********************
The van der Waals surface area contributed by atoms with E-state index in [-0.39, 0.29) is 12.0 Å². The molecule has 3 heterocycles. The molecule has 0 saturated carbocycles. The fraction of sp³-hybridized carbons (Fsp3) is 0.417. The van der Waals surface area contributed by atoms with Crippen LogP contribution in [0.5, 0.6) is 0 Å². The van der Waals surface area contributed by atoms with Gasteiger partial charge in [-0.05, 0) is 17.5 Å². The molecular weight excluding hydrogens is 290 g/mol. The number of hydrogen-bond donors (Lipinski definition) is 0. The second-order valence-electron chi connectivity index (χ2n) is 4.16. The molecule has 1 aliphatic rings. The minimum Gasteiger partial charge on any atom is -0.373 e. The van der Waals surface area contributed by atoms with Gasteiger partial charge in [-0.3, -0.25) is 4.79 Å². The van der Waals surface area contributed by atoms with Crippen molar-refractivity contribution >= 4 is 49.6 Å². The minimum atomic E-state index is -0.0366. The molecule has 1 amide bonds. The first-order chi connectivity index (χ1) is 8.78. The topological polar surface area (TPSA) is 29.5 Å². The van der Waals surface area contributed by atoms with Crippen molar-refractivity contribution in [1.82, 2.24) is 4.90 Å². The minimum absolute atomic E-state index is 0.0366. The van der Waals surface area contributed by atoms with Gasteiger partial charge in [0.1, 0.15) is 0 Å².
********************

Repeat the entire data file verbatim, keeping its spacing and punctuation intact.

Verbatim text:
The van der Waals surface area contributed by atoms with E-state index in [-0.39, 0.29) is 12.0 Å². The molecule has 3 heterocycles. The molecule has 0 saturated carbocycles. The fraction of sp³-hybridized carbons (Fsp3) is 0.417. The van der Waals surface area contributed by atoms with Crippen LogP contribution in [0.5, 0.6) is 0 Å². The van der Waals surface area contributed by atoms with Gasteiger partial charge in [-0.05, 0) is 17.5 Å². The molecular weight excluding hydrogens is 290 g/mol. The number of hydrogen-bond donors (Lipinski definition) is 0. The second-order valence-electron chi connectivity index (χ2n) is 4.16. The molecule has 1 aliphatic rings. The minimum Gasteiger partial charge on any atom is -0.373 e. The van der Waals surface area contributed by atoms with Gasteiger partial charge in [-0.3, -0.25) is 4.79 Å². The van der Waals surface area contributed by atoms with Crippen molar-refractivity contribution >= 4 is 49.6 Å². The minimum atomic E-state index is -0.0366. The molecule has 1 amide bonds. The first-order chi connectivity index (χ1) is 8.78. The topological polar surface area (TPSA) is 29.5 Å². The van der Waals surface area contributed by atoms with Crippen molar-refractivity contribution in [1.82, 2.24) is 4.90 Å². The minimum absolute atomic E-state index is 0.0366. The van der Waals surface area contributed by atoms with Gasteiger partial charge in [0.1, 0.15) is 0 Å².